GLOBAL WELLBEING WORKSHOPS

Description of Available Training Modules:

Module 1:
Three to Five-Day Training, Trauma and the Body: Easing Recovery through Dance/Movement Therapy

Module 2
Full-Day Training, A Dance/Movement Therapy Group with Child Soldiers in Sierra Leone

Module 3
Half-Day Training, Dance/Movement Therapy Group with Child Soldiers

Module 4
Half-Day Training, Self-Care and Your Body

Module 5
Full-Day Training, Self-Care, Relaxation, and Grounding

Module 6
Full-Day Training, Movement Approaches to Trauma Recovery with Adolescent Survivors of War and Torture

Module 7
Two-Day Training, Dancing Reconnection after Torture and War

Module 1:
Three to Five-Day Training, Trauma and the Body: Easing Recovery through Dance/Movement Therapy

How do communities around the globe recover from the emotional and psychological wounds of torture and war? And how can both service providers in developed countries and NGOs in the developing world foster healing in the aftermath of these horrors?

To address these challenges meaningfully it’s useful first to consider what happens to human beings when exposed to terrible, life-threatening events? Specifically, what interactions occur between the body and the brain? This several-day workshop is designed to help service providers examine the dance/movement therapy modality as a science and an art, and to develop appropriate answers to these challenging questions.

A range of approaches to learning—both experiential and didactic—is incorporated: moving together and alone; joining in lectures and discussions on theory; brainstorming; role playing; exploring new ways of providing client services by taking the client’s point of view; learning new techniques for helping clients relax; using our creativity as much as possible. From the outset special emphasis will be placed on developing self-care strategies that may shield providers who work with extremely traumatized populations from burn-out, and may instead augment capacity for working empathically with energy, optimism, and commitment.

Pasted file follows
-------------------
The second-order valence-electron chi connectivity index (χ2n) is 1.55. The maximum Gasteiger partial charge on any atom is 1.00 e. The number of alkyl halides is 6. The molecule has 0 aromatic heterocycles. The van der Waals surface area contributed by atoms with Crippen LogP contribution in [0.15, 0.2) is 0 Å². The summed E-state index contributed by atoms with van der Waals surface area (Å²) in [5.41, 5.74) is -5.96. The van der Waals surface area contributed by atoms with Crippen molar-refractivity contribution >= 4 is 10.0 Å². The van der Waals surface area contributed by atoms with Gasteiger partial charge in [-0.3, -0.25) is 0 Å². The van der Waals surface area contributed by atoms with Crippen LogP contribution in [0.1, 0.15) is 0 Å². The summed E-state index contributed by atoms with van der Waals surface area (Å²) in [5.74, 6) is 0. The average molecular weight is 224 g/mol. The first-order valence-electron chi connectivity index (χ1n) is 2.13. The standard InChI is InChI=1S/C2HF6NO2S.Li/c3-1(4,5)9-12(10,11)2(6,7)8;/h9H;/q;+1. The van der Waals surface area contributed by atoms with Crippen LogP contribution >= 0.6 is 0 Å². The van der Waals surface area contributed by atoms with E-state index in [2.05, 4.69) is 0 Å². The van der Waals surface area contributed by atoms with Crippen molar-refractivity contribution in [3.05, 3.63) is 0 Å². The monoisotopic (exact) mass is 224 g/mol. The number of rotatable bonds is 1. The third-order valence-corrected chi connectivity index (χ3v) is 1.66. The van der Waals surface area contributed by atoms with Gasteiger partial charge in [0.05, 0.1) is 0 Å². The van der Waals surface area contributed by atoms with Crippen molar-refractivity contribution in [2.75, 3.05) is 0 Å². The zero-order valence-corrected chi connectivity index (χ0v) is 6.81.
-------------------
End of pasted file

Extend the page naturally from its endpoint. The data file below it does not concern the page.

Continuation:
Analyzing what we observe in people suffering posttraumatic distress in post-crisis contexts may guide our practice effectively. In cultures that embrace psychiatric understandings of mental health, the clinical diagnosis Posttraumatic Stress Disorder (PTSD) reflects dysfunction in an individual’s bodily and mental responses to extreme danger. Of course, for individuals and communities alike, reacting to dangerous situations is entirely necessary—and healthy. Like animals, human beings are wired to respond to life threats by either fight or flight, or on occasion by complete immobilization. Whether thus reliant on fighting, fleeing, or freezing, the human body in the presence of a perceived physical threat to survival becomes exceedingly alert. In the moment of threat, this amounts to entirely adaptive, or healthy, behavior since heightened alertness in the face of potential aggression enables rapid protective action. Yet people whose bodies fail to recognize when a threat has resolved or vanished may suffer considerable ill-effects from that confusion. In fact, PTSD appears most often in persons whose bodies are unable to let go of that state of high alert, even when the danger is long past. Such sustained hyperarousal can be frighteningly maladaptive, and this is what we want to help survivors overcome.